The Next Round of the FCC’s “Call Blocking by Default” Approach Kicks off with a Further Notice of Proposed Rulemaking

By directing voice service providers to deal with “unwanted calls” as part of its anti-robocall policies, the FCC seems to have moved well beyond addressing “illegal and spoofed robocalls.” The text of the FCC’s new “Call Blocking by Default” approach was released late on June 7, 2019, which, as we previously predicted, contains several changes to the draft version of the Declaratory Ruling and Third Further Proposed Rulemaking (the Third FNPRM). Depending upon your point of view, the Third FNPRM contains either a few hopeful signs that the FCC understands and is willing to address the practical effects of its highly consequential blocking edict, or troubling confirmation that it has little idea of what it has unleashed on businesses and consumers.

Ever since the FCC released its draft Declaratory Ruling and Third FNPRM, the docket became highly active with over eighty ex parte comments filed on the “Call Blocking by Default” proposal. Many vehemently objected to core concepts that are undefined, vague, and subjective. For example, what are the legally permissible factors for a voice service provider to consider when determining that a call is “unwanted?” What are the criteria that a service provider’s call-blocking tool must satisfy to be considered “reasonable analytics” that are authorized automatically to block calls? The proposal troubled a wide range of industry groups, including ACA International, American Bankers Association, American Association of Healthcare Administrative Management, American Financial Services Association, Consumer Bankers Association, Credit Union National Association, Free Press, Independent Community Bankers of America, Mortgage Bankers Association, National Association of Federally Insured Credit Unions, National Retail Federation, NTCA – The Rural Broadband Association, The Voice on the Net Coalition, and U.S. Chamber of Commerce Institute for Legal Reform, to name a few. Several ex parte comments proposed alternative call-blocking regimes.

Critical Terms Remain Ambiguous

In light of these concerns, it was somewhat disappointing that the FCC did not take the time to better define its terms before rushing to embrace a form of “Call Blocking by Default” that contains many vague or undefined but critical parameters. For example, the text of the Declaratory Ruling and Third FNPRM, on three occasions, confirms that the FCC is targeting “unwanted calls.” While the FCC acknowledges that this type of call constitutes a broader swath of calls than “illegal calls,” it fails to acknowledge that it is handing voice service providers and callers no guidance as to what that term means or how it is to be applied to block calls.

Another core concept—that carriers may use “reasonable analytics” to identify and block unwanted calls—remains troubling at best. The FCC did add language in the Declaratory Ruling to require that such analytics are to “be applied in a non-discriminatory, competitively neutral manner.” But if a caller does not know that its calls are being blocked and does not know if other similarly situated callers are being blocked as well, there may be little point to adding a nondiscrimination requirement to the use of algorithms that are not available for review or assessment as to their efficacy or reasonableness. This lack of transparency even extends to the most serious of calls for emergency communications, as the Declaratory Ruling states that carriers would be exculpated from liability for blocking these calls as long as they have made “all feasible efforts for those tools to avoid blocking emergency calls.”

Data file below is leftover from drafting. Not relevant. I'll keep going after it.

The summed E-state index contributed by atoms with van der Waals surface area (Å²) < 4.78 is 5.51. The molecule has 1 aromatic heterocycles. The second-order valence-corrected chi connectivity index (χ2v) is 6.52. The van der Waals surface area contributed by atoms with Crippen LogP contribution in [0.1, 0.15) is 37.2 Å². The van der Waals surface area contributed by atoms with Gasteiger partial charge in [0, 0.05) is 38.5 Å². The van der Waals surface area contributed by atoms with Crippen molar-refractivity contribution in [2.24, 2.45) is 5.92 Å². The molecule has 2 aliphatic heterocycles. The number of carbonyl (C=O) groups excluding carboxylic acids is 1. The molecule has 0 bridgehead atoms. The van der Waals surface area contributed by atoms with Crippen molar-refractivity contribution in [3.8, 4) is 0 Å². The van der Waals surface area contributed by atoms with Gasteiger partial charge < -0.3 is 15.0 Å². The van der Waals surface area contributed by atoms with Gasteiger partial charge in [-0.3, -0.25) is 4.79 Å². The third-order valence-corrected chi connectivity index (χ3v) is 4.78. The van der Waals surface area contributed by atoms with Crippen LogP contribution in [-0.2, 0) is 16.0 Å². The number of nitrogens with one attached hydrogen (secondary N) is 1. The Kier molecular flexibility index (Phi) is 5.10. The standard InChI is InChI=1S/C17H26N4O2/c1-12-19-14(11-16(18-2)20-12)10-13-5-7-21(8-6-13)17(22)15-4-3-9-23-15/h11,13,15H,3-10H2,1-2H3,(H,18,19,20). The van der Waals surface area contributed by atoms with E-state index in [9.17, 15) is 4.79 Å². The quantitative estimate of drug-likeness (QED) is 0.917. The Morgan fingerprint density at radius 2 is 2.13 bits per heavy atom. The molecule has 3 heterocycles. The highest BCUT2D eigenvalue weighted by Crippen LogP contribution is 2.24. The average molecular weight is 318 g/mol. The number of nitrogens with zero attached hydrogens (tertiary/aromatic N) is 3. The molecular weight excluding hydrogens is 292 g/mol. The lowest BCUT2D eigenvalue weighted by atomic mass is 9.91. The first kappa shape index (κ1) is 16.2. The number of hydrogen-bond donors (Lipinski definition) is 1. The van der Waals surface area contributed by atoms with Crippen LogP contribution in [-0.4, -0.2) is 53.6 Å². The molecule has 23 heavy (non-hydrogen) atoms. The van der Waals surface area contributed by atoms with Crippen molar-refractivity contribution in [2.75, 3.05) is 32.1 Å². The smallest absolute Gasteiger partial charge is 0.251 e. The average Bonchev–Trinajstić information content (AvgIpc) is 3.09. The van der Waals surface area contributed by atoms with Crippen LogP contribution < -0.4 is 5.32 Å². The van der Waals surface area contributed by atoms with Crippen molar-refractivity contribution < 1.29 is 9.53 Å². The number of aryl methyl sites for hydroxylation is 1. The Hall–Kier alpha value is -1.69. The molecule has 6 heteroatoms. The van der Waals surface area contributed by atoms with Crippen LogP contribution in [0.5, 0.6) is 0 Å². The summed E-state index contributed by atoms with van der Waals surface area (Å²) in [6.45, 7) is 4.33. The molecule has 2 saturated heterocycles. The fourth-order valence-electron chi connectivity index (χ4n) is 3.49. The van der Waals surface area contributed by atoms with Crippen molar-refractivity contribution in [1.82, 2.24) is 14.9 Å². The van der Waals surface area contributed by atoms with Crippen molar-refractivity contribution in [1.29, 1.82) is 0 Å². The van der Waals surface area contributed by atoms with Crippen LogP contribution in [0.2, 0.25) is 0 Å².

Added Clarification on Erroneous Blocking Remedial Measures

Notably, the FCC did act to clarify what it expects a voice service provider to do to remedy erroneous blocking of legitimate business calls. The FCC will require call-blocking programs to publish a point of contact for legitimate callers to report suspected erroneous blocking and to have a mechanism available to resolve those complaints. In the event of a dispute as to whether the blocking was erroneous, a blocked party may seek administrative review by filing a petition for declaratory ruling with the FCC. The FCC encouraged, but did not require, voice service providers to develop a mechanism to notify callers that their calls have been blocked and for caller businesses to share their own call patterns with voice service providers’ analytics to avoid erroneous blocking. Time will tell if these measures are sufficient to protect legitimate outbound calling and ensure that called parties are getting the notifications they expect.

The FCC Seems More Aware of Potential Legal Challenges

One of the biggest criticisms from industry groups to the “Call Blocking by Default” regime has been that the approach significantly departed from FCC precedent and that carriers are by nature supposed to complete legal calls presented to them for delivery. The FCC made several attempts to strengthen its legal authority and rationale in its Declaratory Ruling to address that issue. The text concludes that offering call-blocking services to consumers is a just and reasonable practice, and the FCC cites its 2015 TCPA Omnibus Declaratory Ruling in making that point. Because service providers would be blocking calls based on consumer’s informed choice “not to opt out,” the FCC contends that it is legally authorized to permit consumer-driven call blocking that is, in its estimation, “an enhancement of service, not a discontinuance or impairment of service.”